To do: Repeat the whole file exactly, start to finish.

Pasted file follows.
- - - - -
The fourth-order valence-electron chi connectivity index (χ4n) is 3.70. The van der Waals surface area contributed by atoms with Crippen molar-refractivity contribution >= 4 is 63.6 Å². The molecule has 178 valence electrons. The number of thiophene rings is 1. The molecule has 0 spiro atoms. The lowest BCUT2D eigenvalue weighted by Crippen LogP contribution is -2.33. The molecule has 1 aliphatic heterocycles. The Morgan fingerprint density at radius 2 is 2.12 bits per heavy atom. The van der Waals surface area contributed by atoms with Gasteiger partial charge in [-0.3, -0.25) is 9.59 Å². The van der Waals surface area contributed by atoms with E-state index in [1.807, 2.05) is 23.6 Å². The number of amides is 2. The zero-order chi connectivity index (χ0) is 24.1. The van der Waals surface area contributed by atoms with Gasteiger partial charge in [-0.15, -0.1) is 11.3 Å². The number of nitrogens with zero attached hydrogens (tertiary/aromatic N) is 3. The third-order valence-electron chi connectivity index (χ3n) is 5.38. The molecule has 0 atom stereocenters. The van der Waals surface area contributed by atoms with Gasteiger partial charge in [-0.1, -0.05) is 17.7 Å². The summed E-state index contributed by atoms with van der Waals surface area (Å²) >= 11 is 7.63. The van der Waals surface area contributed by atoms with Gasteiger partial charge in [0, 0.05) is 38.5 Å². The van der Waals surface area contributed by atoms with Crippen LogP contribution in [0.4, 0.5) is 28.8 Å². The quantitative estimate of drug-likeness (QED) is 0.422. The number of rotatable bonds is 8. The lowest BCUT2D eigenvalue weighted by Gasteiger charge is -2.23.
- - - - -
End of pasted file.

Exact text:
The fourth-order valence-electron chi connectivity index (χ4n) is 3.70. The van der Waals surface area contributed by atoms with Crippen molar-refractivity contribution >= 4 is 63.6 Å². The molecule has 178 valence electrons. The number of thiophene rings is 1. The molecule has 0 spiro atoms. The lowest BCUT2D eigenvalue weighted by Crippen LogP contribution is -2.33. The molecule has 1 aliphatic heterocycles. The Morgan fingerprint density at radius 2 is 2.12 bits per heavy atom. The van der Waals surface area contributed by atoms with Gasteiger partial charge in [-0.3, -0.25) is 9.59 Å². The van der Waals surface area contributed by atoms with E-state index in [1.807, 2.05) is 23.6 Å². The number of amides is 2. The zero-order chi connectivity index (χ0) is 24.1. The van der Waals surface area contributed by atoms with Gasteiger partial charge in [-0.15, -0.1) is 11.3 Å². The number of nitrogens with zero attached hydrogens (tertiary/aromatic N) is 3. The third-order valence-electron chi connectivity index (χ3n) is 5.38. The molecule has 0 atom stereocenters. The van der Waals surface area contributed by atoms with Gasteiger partial charge in [-0.1, -0.05) is 17.7 Å². The summed E-state index contributed by atoms with van der Waals surface area (Å²) >= 11 is 7.63. The van der Waals surface area contributed by atoms with Gasteiger partial charge in [0, 0.05) is 38.5 Å². The van der Waals surface area contributed by atoms with Crippen LogP contribution in [0.4, 0.5) is 28.8 Å². The quantitative estimate of drug-likeness (QED) is 0.422. The number of rotatable bonds is 8. The lowest BCUT2D eigenvalue weighted by Gasteiger charge is -2.23.